The sizes of the respective apertures and the leaky-wave antenna assembly 500 are based on at least one of the location of each aperture relative to a distal tip of the leaky-wave antenna assembly 500 and the angle of each aperture relative to the longitudinal axis of the central conductor 520. The number, shape, size, angle and relative spacing of the apertures may be varied from the configuration depicted in FIG. 5. In one embodiment, the energy radiated from each of the apertures is substantially the same.

In the leaky-wave antenna assembly 500 shown in FIG. 5, the apertures (referred to herein as the first, second, third, fourth and fifth slots 501, 502, 503, 504 and 505, respectively) each have a different size. In this embodiment, the first, second, third, fourth and fifth slots 501, 502, 503, 504 and 505 are positioned along the distal portion of the outer conductor 560 in order of increasing size, such that the first slot 501, which is the smallest opening, is disposed furthest from the distal end of the distal portion of the outer conductor 560, and the fifth slot 505, which is the largest opening, is disposed closest to the distal end.

First, third and fifth slots 501, 503 and 505 longitudinally extend in a first direction at substantially the same angle relative to the longitudinal axis of the central conductor 520. Second and fourth slots 502 and 504 longitudinally extend in a second direction at substantially the same angle relative to the longitudinal axis of the central conductor 520. When the microwave signal propagates inside the leaky-wave antenna assembly 500, it “leaks” out through the first, second, third, fourth and fifth slots 501, 502, 503, 504 and 505, causing substantially uniform radiation along the longitudinal axis of the distal portion of the outer conductor 560.

FIG. 6 shows another embodiment of a leaky-wave antenna assembly and includes an inner conductor 620 and an outer conductor 660 coaxially surrounding the inner conductor 620. The distal portion of the outer conductor 660 is provided with a plurality of apertures for radiating energy. The apertures (referred to herein as the first, second, third, fourth, fifth and sixth slots 601, 602, 603, 604, 605 and 606) are configured for radiating energy substantially uniformly along the longitudinal axis of the outer conductor 660. In this embodiment, each of the first, second, third, fourth, fifth and sixth slots 601, 602, 603, 604, 605 and 606 are substantially the same size. Leaky-wave antenna assembly 600 may include a dielectric material 640 separating the inner conductor 620 and the outer conductor 660.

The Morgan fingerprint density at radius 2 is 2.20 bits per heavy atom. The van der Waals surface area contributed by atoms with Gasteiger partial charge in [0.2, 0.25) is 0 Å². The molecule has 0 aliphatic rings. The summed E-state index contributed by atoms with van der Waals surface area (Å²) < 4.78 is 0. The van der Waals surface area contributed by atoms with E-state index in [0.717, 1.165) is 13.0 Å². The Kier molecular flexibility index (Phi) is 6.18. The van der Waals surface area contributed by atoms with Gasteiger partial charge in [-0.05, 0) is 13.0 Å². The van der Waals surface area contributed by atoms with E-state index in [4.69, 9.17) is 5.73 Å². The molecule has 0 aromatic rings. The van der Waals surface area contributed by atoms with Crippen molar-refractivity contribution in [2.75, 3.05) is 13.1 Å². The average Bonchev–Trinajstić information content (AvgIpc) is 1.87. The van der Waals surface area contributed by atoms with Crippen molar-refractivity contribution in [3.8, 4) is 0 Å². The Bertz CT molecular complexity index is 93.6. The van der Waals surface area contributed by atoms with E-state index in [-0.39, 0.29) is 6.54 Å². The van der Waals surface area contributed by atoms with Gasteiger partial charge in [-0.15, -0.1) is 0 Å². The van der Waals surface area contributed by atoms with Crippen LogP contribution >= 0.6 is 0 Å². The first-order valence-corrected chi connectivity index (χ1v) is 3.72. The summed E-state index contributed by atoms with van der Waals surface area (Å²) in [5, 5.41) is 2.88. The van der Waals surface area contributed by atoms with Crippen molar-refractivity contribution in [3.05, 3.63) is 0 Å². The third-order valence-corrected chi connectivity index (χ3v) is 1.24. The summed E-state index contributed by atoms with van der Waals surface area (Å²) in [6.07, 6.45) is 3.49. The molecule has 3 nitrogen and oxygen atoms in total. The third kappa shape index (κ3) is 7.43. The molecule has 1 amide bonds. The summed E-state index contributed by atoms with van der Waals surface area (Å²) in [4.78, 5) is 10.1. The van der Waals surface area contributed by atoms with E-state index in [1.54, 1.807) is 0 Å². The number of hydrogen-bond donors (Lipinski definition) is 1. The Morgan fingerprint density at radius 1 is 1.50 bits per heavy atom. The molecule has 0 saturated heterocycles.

In the leaky-wave antenna assembly 600 shown in FIG. 6, each of the substantially equal-sized first, second, third, fourth, fifth and sixth slots 601, 602, 603, 604, 605 and 606 longitudinally extends at a different angle relative to the longitudinal axis of the central conductor 620. For example, the longitudinal axis of the sixth slot 606 extends substantially perpendicular to the longitudinal axis of the central conductor 620, whereas the longitudinal axis of the first slot 601 is near parallel to the longitudinal axis of the central conductor 620. As the microwave signal propagates inside the leaky-wave antenna assembly 600, it “leaks” out through the first, second, third, fourth, fifth and sixth slots 601, 602, 603, 604, 605 and 606, causing substantially uniform radiation along the longitudinal axis of the distal portion of the outer conductor 660.

FIG. 7 shows another embodiment of a leaky-wave antenna assembly and includes an inner conductor 720, an outer conductor 760 coaxially surrounding the inner conductor, a plurality of apertures (referred to herein as slots 701, 702, 703 and 704, respectively) for radiating energy, and may include a dielectric material 740 separating the inner and outer conductors. Leaky-wave antenna assembly 700 is similar to the leaky-wave antenna assembly 400 illustrated in FIG. 4, except that the leaky-wave antenna assembly 700 further includes inclusion elements 711, 712, 713 and 714 extending inwardly from the outer conductor 760. Each inclusion element 711, 712, 713 and 714 extends inwardly toward the inner conductor 720 at an angle relative to a plane substantially coextensive with the corresponding one of the slots 701, 702, 703 or 704.

Inclusion elements 711, 712, 713 and 714 each have a size, a shape, and an edge disposed substantially adjacent to an edge of a corresponding one of the slots 701, 702, 703 or 704. The size, shape and/or angle of each inclusion element 711, 712, 713 and 714 may be based on a wavelength of the energy to be radiated along the outer conductor 760. The size, shape and/or angle of each inclusion element 711, 712, 713 and 714 may be based on the location of the corresponding one of the slots 701, 702, 703 or 704 relative to the distal tip of the leaky-wave antenna assembly 700.

FIG. 8A is an enlarged view of the slot 701 and the inclusion element 711 illustrated in FIG. 7 shown with example dimensions of the slot 701 and the inclusion element 711. The slot 701 has a length “L1” and a width “W1”, and the inclusion element 711 has a length “L2” and a width “W1”. The angle formed between the inclusion element 711 and a plane substantially coextensive with the corresponding one of the slot 701 is indicated by the arc labeled “A”. In the leaky-wave antenna assembly 700 shown in FIG. 7, the inclusion elements 711, 712, 713 and 714 each have equal width “W1”; a first subset of the inclusion elements 711 and 713 have equal length “L2”; and a second subset of inclusion elements 712 and 714 have an equal length that is different than the length “L2” of the first set of inclusion elements. The lengths and widths of the apertures and inclusion elements may be varied from the configuration depicted in FIGS. 7 and 8A.